Japanese taste sensations
01 December 2011
Whether you like sushi or not, the chemistry behind the important fifth taste, umami, and the green wasabi – which is usually fake – is fascinating.Compared with our sense of smell, our sense of taste is blunt and quite high concentrations are needed for us to perceive a taste. When we have a cold we often lose our sense of smell and only have left the basic tastes of sweet, salty, sour and bitter, as well as a fifth taste that has given researchers a real headache – umami.
The Japanese researcher Kikunae Ikeda discovered as early as 1908 that the amino acid L-glutamine, which he had found in seaweed, produced a taste that could best be described as savoury. He named it umami after the Japanese words umai (delicious) and mi (taste). For almost a century, umami’s status as a separate taste or simply an amplifier of other tastes was hotly debated. Finally, in 2002, a group of researchers were able to present evidence of taste cells that can specifically recognise L-amino acids, and umami is today considered to be the fifth basic taste.
Sushi is a good example of how umami is used to create fantastic taste combinations. Despite the fact that the rice is really the important part, we usually associate sushi with thin slices of raw fish. Fish meat is of course muscle, and the fuel for the muscles is a molecule called adenosine triphosphate (ATP).
When the fish dies, the ATP is broken down to another molecule, inosine monophosphate (IMP).
IMP can also bind to the umami receptor and therefore contributes to the taste. The really exciting thing is that IMP and glutamic acid reinforce one another strongly and the combination gives a very intense umami taste. This is where the soy sauce comes in.
To make soy sauce, wheat, salt and soya beans are mixed, then mould fungi of the species Aspergillus oyzae and Aspergillus sojae are added and the mixture is left to ferment. When fermentation is complete, the solid matter is pressed out and the liquid, which is very rich in glutamic acid, is called soy sauce. When we dip the raw fish in the soy sauce – remember that dipping the rice is unforgivable – we get a perfect combination of glutamic acid and IMP and a much stronger taste. Umai!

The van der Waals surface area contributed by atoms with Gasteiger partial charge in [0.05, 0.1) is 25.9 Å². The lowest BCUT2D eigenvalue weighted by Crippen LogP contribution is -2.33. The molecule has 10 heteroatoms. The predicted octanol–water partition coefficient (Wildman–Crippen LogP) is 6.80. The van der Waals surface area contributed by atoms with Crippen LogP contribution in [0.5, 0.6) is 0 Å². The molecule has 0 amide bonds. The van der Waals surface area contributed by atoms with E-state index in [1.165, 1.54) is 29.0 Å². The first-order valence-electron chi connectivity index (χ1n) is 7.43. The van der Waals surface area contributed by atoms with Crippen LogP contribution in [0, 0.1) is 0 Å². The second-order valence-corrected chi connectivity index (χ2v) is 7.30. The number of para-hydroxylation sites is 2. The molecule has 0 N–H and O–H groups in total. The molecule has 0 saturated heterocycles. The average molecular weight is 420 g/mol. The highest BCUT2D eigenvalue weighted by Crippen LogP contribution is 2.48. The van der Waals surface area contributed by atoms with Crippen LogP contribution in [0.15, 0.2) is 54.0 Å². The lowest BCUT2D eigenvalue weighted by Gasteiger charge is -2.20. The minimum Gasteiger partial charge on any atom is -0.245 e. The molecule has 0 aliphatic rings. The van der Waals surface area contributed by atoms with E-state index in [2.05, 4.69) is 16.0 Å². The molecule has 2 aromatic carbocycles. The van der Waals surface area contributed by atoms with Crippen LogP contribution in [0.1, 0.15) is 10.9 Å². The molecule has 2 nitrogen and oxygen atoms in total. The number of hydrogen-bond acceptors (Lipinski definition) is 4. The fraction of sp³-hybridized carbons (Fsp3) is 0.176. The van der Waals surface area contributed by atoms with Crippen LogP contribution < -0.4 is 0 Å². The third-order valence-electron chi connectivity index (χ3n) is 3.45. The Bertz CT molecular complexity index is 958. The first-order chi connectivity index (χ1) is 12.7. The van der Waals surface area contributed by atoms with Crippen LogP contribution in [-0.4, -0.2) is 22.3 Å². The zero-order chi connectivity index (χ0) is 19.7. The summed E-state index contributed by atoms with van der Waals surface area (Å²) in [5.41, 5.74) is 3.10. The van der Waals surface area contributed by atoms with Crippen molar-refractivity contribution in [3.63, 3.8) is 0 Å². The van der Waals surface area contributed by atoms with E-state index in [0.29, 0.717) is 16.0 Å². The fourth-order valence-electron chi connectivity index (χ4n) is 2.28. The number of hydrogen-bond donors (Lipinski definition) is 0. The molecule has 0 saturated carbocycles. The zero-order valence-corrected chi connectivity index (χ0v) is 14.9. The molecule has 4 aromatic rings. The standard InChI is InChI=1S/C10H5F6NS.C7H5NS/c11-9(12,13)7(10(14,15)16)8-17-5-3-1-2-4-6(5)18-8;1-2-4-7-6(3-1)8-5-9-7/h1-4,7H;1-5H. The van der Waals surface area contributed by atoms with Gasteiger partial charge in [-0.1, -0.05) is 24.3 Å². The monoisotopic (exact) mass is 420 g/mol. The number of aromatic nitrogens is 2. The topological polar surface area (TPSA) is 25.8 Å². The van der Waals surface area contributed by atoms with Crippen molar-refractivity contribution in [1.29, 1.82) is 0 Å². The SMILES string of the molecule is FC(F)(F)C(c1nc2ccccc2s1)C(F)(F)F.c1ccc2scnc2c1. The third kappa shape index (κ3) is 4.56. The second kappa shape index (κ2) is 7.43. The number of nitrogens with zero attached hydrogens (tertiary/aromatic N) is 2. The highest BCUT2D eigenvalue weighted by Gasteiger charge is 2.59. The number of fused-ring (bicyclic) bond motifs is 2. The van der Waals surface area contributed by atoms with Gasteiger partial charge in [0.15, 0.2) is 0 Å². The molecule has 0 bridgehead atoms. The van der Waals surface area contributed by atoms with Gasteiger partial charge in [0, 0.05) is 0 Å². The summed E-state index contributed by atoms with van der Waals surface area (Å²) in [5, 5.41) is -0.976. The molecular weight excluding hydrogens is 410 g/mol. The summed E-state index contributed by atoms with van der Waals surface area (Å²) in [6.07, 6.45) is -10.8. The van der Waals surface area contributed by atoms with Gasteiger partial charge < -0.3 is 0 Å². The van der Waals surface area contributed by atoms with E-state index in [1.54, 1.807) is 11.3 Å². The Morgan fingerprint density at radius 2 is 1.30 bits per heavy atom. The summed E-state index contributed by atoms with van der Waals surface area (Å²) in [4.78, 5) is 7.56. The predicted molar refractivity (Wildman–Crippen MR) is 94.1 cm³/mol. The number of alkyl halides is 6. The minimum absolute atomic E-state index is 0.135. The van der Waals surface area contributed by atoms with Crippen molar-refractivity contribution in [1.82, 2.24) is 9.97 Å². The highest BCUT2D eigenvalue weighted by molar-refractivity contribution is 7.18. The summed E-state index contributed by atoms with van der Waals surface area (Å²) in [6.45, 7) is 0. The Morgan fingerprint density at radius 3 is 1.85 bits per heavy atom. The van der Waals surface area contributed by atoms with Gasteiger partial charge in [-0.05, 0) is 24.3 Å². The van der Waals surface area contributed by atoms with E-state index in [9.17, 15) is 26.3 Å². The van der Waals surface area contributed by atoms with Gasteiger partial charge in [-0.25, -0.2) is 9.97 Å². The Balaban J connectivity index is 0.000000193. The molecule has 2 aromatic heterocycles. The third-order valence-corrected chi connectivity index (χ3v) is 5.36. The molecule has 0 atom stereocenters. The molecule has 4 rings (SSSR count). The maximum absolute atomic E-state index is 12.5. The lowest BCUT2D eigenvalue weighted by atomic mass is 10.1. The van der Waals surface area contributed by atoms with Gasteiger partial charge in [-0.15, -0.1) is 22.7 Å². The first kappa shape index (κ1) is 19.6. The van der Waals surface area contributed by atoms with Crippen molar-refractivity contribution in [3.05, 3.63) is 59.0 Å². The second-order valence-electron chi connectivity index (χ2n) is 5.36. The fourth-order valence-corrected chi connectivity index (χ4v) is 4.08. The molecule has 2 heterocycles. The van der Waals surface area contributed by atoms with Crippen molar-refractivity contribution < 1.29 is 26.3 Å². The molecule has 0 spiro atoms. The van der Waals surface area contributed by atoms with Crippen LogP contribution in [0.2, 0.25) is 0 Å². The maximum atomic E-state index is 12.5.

Sushi is usually served with wasabi, Japanese horseradish. Wasabi comes from the plant Wasabia japonica, which grows wild in streams in the mountainous regions of Japan. It is primarily the root that is used, but the leaves also contain some sharp-tasting isothiocyanates. Many of these substances are anti-bacterial and it is not impossible that wasabi was originally used with fish that was slightly past its best.
Wasabi contains a number of substances that are not sharp-tasting themselves, but when the root is grated, preferably using a dried shark skin, they are converted into allyl isothiocyanate, which gives a sharp taste. The problem is that the wasabi paste is very sensitive and should be consumed within 15 minutes.
What is more, the actual root is expensive and does not travel well, which means that the little green blob on sushi trays in Sweden is instead a mixture of normal horseradish, mustard powder and green food colouring. The taste is quite close to that of real wasabi because both mustard and horseradish produce allyl isothiocyanate when they are grated or ground. However, real wasabi contains a number of ω-methyl allyl-isothiocyanates, which give a slightly more savoury taste.
So why do we experience a tingling in the sinuses if we get too much wasabi in the soy sauce? The answer is electrophiles. Electrophile means electron lover – that is to say, a chemical substance that is happy to take in electrons. The opposite is a nucleophile, a substance that has plenty of electrons that it is happy to share with a starved electrophile, and when these two react with one another, a new chemical compound is formed.